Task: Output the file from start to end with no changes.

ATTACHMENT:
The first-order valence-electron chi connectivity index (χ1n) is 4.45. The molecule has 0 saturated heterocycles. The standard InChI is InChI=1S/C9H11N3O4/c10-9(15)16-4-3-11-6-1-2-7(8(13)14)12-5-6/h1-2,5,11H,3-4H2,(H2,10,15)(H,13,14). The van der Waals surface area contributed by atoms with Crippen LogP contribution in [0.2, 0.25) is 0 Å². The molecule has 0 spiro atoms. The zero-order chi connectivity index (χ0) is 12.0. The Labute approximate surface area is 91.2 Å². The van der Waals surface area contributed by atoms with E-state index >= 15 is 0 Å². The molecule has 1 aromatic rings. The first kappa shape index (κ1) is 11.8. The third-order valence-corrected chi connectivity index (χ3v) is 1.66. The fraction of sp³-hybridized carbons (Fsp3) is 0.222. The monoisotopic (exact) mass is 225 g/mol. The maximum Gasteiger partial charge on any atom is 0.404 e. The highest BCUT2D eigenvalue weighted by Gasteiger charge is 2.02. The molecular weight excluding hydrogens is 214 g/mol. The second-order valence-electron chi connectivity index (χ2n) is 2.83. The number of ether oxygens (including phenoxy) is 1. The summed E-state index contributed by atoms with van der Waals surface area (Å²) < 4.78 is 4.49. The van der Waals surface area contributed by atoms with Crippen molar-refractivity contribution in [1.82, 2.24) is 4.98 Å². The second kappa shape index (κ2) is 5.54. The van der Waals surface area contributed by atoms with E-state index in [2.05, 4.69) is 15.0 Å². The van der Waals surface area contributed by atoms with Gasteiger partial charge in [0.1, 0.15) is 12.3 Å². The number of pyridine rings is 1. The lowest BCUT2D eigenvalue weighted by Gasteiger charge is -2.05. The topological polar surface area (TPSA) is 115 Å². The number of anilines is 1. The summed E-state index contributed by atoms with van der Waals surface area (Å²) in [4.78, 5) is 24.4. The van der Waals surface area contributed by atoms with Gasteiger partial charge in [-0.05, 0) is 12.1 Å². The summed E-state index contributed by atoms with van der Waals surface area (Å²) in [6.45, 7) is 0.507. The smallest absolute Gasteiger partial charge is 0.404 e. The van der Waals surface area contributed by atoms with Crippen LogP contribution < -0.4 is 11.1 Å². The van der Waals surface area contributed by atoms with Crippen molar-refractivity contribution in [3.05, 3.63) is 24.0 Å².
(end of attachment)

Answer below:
The first-order valence-electron chi connectivity index (χ1n) is 4.45. The molecule has 0 saturated heterocycles. The standard InChI is InChI=1S/C9H11N3O4/c10-9(15)16-4-3-11-6-1-2-7(8(13)14)12-5-6/h1-2,5,11H,3-4H2,(H2,10,15)(H,13,14). The van der Waals surface area contributed by atoms with Crippen LogP contribution in [0.2, 0.25) is 0 Å². The molecule has 0 spiro atoms. The zero-order chi connectivity index (χ0) is 12.0. The Labute approximate surface area is 91.2 Å². The van der Waals surface area contributed by atoms with E-state index >= 15 is 0 Å². The molecule has 1 aromatic rings. The first kappa shape index (κ1) is 11.8. The third-order valence-corrected chi connectivity index (χ3v) is 1.66. The fraction of sp³-hybridized carbons (Fsp3) is 0.222. The monoisotopic (exact) mass is 225 g/mol. The maximum Gasteiger partial charge on any atom is 0.404 e. The highest BCUT2D eigenvalue weighted by Gasteiger charge is 2.02. The molecular weight excluding hydrogens is 214 g/mol. The second-order valence-electron chi connectivity index (χ2n) is 2.83. The number of ether oxygens (including phenoxy) is 1. The summed E-state index contributed by atoms with van der Waals surface area (Å²) < 4.78 is 4.49. The van der Waals surface area contributed by atoms with Crippen molar-refractivity contribution in [1.82, 2.24) is 4.98 Å². The second kappa shape index (κ2) is 5.54. The van der Waals surface area contributed by atoms with E-state index in [2.05, 4.69) is 15.0 Å². The van der Waals surface area contributed by atoms with Gasteiger partial charge in [0.1, 0.15) is 12.3 Å². The number of pyridine rings is 1. The lowest BCUT2D eigenvalue weighted by Gasteiger charge is -2.05. The topological polar surface area (TPSA) is 115 Å². The number of anilines is 1. The summed E-state index contributed by atoms with van der Waals surface area (Å²) in [4.78, 5) is 24.4. The van der Waals surface area contributed by atoms with Gasteiger partial charge in [-0.05, 0) is 12.1 Å². The summed E-state index contributed by atoms with van der Waals surface area (Å²) in [6.45, 7) is 0.507. The smallest absolute Gasteiger partial charge is 0.404 e. The van der Waals surface area contributed by atoms with Crippen LogP contribution < -0.4 is 11.1 Å². The van der Waals surface area contributed by atoms with Crippen molar-refractivity contribution in [3.05, 3.63) is 24.0 Å².